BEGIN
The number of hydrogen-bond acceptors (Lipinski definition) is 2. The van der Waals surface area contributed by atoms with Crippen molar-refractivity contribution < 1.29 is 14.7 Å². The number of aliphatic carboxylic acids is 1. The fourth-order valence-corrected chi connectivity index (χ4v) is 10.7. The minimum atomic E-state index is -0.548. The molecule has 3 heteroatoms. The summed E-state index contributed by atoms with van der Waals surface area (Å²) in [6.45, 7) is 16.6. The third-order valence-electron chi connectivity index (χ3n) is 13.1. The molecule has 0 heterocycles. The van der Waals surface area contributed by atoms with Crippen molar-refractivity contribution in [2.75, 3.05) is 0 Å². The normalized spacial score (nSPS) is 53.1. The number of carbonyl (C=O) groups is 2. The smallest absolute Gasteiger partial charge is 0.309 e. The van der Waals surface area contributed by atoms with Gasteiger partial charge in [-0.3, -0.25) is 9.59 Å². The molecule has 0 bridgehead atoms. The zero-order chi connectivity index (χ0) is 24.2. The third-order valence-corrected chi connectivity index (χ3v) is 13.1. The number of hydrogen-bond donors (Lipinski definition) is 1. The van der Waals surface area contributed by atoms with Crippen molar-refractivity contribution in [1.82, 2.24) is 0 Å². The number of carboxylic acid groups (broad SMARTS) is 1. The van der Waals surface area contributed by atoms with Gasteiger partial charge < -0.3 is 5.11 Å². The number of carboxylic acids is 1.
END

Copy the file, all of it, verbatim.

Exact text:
The number of hydrogen-bond acceptors (Lipinski definition) is 2. The van der Waals surface area contributed by atoms with Crippen molar-refractivity contribution < 1.29 is 14.7 Å². The number of aliphatic carboxylic acids is 1. The fourth-order valence-corrected chi connectivity index (χ4v) is 10.7. The minimum atomic E-state index is -0.548. The molecule has 3 heteroatoms. The summed E-state index contributed by atoms with van der Waals surface area (Å²) in [6.45, 7) is 16.6. The third-order valence-electron chi connectivity index (χ3n) is 13.1. The molecule has 0 heterocycles. The van der Waals surface area contributed by atoms with Crippen molar-refractivity contribution in [2.75, 3.05) is 0 Å². The normalized spacial score (nSPS) is 53.1. The number of carbonyl (C=O) groups is 2. The smallest absolute Gasteiger partial charge is 0.309 e. The van der Waals surface area contributed by atoms with Gasteiger partial charge in [-0.3, -0.25) is 9.59 Å². The molecule has 0 bridgehead atoms. The zero-order chi connectivity index (χ0) is 24.2. The third-order valence-corrected chi connectivity index (χ3v) is 13.1. The number of hydrogen-bond donors (Lipinski definition) is 1. The van der Waals surface area contributed by atoms with Crippen molar-refractivity contribution in [1.82, 2.24) is 0 Å². The number of carboxylic acid groups (broad SMARTS) is 1. The van der Waals surface area contributed by atoms with Gasteiger partial charge < -0.3 is 5.11 Å². The number of carboxylic acids is 1.